Playing video games is often depicted by the mass media as an addiction. However, due to the excessive amount of coverage on the topic, many people are beginning to see this criticism as cliche, and ask, “Are video games really all that bad?” Rest assured, video games are really as bad as the media says, and action must be taken in order to protect people from this destructive activity. Playing video games have effects, and the negative effects are dominant.
The first negative effect is related to the large amounts of violence in video games. The American Psychological Association listed many damaging outcomes of violent video game exposure; it writes, “WHEREAS scientific research has demonstrated an association between violent video game use and both increases in aggressive behavior, aggressive affect, aggressive cognitions and decreases in prosocial behavior, empathy, and moral engagement” (“Resolution on Violent Video Games,” 2015). These increases in aggression are often dangerous to those who live around gamers exposed to violent video games.
Attention problems can also stem from gaming. According to CNN, “Elementary school children who play video games more than two hours a day are 67 percent more likely than their peers who play less to have greater-than-average attention problems” (Klein, 2010). Another study from CNN found that in a group of 210 college students, “The students who logged more than two hours of TV and video games a day were about twice as likely to have attention problems” (Klein, 2010). Attention issues are linked to lower grades, so it is critical for the education of children, that we limit the amount of gaming time children have. (“Attention Problems In Early Childhood Can Have Lasting Impact”, 2016).
A third negative effect of gaming is an increased chance of obesity. According to WebMD, “Researchers found that each hour the children played video games or watched television doubled the likelihood that the child was obese” (Warner, 2004). With the rate of obesity on the rise, it is crucial for healthy future generations, that we limit video games.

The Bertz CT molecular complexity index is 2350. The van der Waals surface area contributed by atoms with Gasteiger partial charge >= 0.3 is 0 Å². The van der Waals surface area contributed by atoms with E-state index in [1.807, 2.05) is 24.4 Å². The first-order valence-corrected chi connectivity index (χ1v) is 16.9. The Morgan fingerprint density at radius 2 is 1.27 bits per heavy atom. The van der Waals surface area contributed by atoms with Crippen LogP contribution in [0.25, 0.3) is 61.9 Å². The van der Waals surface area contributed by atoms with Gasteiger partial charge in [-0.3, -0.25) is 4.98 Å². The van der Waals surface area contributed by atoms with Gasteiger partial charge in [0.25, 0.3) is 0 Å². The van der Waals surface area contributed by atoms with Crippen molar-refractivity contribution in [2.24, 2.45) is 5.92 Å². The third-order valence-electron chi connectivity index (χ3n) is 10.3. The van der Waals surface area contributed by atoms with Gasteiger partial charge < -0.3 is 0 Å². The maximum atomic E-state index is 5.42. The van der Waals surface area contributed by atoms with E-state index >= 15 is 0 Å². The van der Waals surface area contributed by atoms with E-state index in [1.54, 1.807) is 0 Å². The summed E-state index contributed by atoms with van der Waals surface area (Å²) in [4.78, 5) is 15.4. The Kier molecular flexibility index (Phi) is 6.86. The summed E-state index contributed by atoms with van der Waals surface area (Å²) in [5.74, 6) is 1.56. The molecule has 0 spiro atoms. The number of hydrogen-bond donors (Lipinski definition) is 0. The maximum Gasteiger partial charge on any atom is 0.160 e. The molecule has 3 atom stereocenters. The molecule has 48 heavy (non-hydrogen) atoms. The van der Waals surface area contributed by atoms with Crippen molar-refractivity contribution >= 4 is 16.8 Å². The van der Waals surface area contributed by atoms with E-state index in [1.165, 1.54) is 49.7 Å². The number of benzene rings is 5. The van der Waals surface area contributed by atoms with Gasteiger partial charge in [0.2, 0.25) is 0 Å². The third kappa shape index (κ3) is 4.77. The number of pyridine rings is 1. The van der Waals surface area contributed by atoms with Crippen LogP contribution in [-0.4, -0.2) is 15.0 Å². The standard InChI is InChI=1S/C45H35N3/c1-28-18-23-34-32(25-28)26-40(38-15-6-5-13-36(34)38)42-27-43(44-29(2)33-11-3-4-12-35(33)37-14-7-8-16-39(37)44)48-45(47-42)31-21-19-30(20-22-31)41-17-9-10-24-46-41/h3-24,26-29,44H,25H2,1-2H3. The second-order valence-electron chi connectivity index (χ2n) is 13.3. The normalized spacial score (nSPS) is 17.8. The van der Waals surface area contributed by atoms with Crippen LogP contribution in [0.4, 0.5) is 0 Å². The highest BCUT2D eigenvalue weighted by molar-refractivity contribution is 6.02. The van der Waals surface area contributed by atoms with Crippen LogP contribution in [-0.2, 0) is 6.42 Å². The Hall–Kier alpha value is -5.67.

However, playing video games can also result in positive effects such as improved eyesight. According to Game Designing, a 2009 study showed this, “The 2009 study involved having a group of experienced first-person shooter gamers play Call of Duty and Unreal Tournament 2004 while more casual gamers played slow games like The Sims 2. After testing, those who played the first-person shooters showed signs of having better vision that the others” (“10 Reasons Why Video Games Are Good for You, Sometimes”). There is indeed evidence that video games help eyesight, but if you read closely, the people with improved eyesight played Call of Duty and Unreal Tournament. These games are rated M for animated blood, gore, and violence (“Search ESRB Ratings”). If this is what it takes for children to improve their eyesight, it obviously isn’t worth it.
Playing video games is not good for people because it causes aggression, attention problems, and obesity problems. Playing video games can be beneficial, but this requires exposure to violence. Overall, playing video games is not good for you, so playing time should be limited and video games should be more highly regulated.
-Emilio and Sebastian
American Psychological Association. (2015). Resolution on Violent Video Games. http://www.apa.org/about/policy/violent-video-games.aspx
Duke Today Staff. “Attention Problems in Early Childhood Can Have Lasting Impact.” Duke Today, 6 July 2016, today.duke.edu/2016/07/attentionproblemsearlychildhood.
Klein, Sarah. “Study: Too Many Video Games May Sap Attention Span.” CNN, Cable News Network, 5 July 2010, www.cnn.com/2010/HEALTH/07/05/games.attention/index.html
“Search ESRB Ratings.” Consumer Research about ESRB Ratings Awareness and Use, IARC, www.esrb.org/ratings/search.aspx?searchType=title&titleOrPublisher=Unreal%2BTournament
“10 Reasons Why Video Games Are Good for You, Sometimes.” The Ultimate Resource for Video Game Design, Game Designing, www.gamedesigning.org/why-video-games-are-good/
Warner, Jennifer. “Video Games, TV Double Childhood Obesity Risk.” WebMD, WebMD, 2 July 2004, www.webmd.com/parenting/news/20040702/video-games-tv-double-childhood-obesity-risk.